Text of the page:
According to the Concise Oxford Dictionary, a cross is ‘a mark, object, or figure formed by two short intersecting lines or pieces (+ or x)’ and a star is ‘a fixed luminous point in the night sky … a stylized representation of a star, typically with five or more points’.  As I have worked through Chapter 1, though, I have been persuaded that the cross, setting aside its symbolism, is a subspecies of the star.  For me, provisionally, a star is a shape with some degree of rotational symmetry, with protruding points (which may not necessarily be all that pointy).  If it has four protrusions, it may be a cross.

My collection of images of crosses and stars has been growing for the last week and a half, and I had a good pile to puddle around in by about mid-week:


I didn’t want to commit too soon to either stars or crosses so have collected both.  The first page of inspirations consists mostly of stars (a few crosses), all from architectural sources – the Alhambra at Granada, Samarkand, Amiens Cathedral, Christ Church Cathedral in Oxford, the Queen Victoria Building in Sydney, and more mundanely, my house and my sister’s.  I’ve been seduced by the Islamic interlace designs.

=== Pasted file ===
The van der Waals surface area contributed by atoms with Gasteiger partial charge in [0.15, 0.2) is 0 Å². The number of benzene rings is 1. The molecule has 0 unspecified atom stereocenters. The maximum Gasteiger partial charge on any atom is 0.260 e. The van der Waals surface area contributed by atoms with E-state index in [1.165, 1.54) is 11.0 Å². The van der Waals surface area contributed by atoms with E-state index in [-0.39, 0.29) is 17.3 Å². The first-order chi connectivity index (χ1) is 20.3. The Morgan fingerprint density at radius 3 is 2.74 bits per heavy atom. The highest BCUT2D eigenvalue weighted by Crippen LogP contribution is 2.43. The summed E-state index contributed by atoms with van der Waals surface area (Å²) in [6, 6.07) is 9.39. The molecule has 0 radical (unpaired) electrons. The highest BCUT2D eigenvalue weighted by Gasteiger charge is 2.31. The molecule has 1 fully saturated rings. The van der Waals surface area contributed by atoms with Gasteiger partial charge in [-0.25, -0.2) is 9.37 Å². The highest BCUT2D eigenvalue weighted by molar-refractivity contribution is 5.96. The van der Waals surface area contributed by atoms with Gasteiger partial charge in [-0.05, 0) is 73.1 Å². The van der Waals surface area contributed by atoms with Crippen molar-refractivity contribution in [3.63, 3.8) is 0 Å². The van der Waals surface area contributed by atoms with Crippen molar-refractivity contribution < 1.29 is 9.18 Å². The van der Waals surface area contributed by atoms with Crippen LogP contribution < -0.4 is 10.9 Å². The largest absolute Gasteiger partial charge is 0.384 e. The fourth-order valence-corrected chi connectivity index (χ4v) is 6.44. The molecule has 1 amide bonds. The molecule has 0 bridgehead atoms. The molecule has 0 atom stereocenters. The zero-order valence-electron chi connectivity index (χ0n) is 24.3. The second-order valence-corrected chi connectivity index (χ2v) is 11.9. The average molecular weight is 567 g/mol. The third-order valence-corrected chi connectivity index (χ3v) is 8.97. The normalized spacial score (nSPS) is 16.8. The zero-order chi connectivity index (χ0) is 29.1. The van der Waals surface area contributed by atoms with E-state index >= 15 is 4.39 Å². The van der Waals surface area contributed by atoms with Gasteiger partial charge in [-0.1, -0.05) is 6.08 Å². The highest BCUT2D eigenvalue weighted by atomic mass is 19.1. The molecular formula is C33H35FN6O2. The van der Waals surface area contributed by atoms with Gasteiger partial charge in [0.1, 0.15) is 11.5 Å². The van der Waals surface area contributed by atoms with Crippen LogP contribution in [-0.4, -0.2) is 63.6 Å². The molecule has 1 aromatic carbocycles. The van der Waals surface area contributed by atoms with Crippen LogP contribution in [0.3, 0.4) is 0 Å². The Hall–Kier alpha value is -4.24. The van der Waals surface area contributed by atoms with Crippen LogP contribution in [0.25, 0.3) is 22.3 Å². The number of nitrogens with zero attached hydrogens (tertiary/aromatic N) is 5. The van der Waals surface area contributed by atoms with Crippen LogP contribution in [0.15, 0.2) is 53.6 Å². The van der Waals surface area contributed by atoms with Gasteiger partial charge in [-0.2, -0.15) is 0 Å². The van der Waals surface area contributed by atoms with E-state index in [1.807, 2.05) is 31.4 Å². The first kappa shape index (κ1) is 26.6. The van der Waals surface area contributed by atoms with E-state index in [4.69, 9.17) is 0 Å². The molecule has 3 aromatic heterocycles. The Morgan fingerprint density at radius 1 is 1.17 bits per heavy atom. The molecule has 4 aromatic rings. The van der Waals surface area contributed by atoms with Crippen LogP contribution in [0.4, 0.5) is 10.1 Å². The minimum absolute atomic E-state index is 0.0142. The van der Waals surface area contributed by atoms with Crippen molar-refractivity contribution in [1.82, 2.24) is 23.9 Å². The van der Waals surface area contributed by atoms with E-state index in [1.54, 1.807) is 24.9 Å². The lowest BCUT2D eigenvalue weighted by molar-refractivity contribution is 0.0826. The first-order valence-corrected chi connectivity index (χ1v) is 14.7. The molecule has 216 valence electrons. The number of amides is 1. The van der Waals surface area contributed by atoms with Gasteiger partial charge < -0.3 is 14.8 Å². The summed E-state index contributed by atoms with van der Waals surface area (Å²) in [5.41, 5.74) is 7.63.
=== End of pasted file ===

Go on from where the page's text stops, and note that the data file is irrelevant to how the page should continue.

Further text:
Page 1

The second page of images is a mixture of heraldic and symbolic crosses sourced from the web, a Mucha lithograph, a ticket to the Book of Kells exhibition at the National Gallery of Australia, a bit of my stitching, an origami compass rose folded from scans of a topographic map (trust a geographer!), a square of Japanese patchwork fabric with an imitation- sashiko print,  and some gift wrapping accoutrements: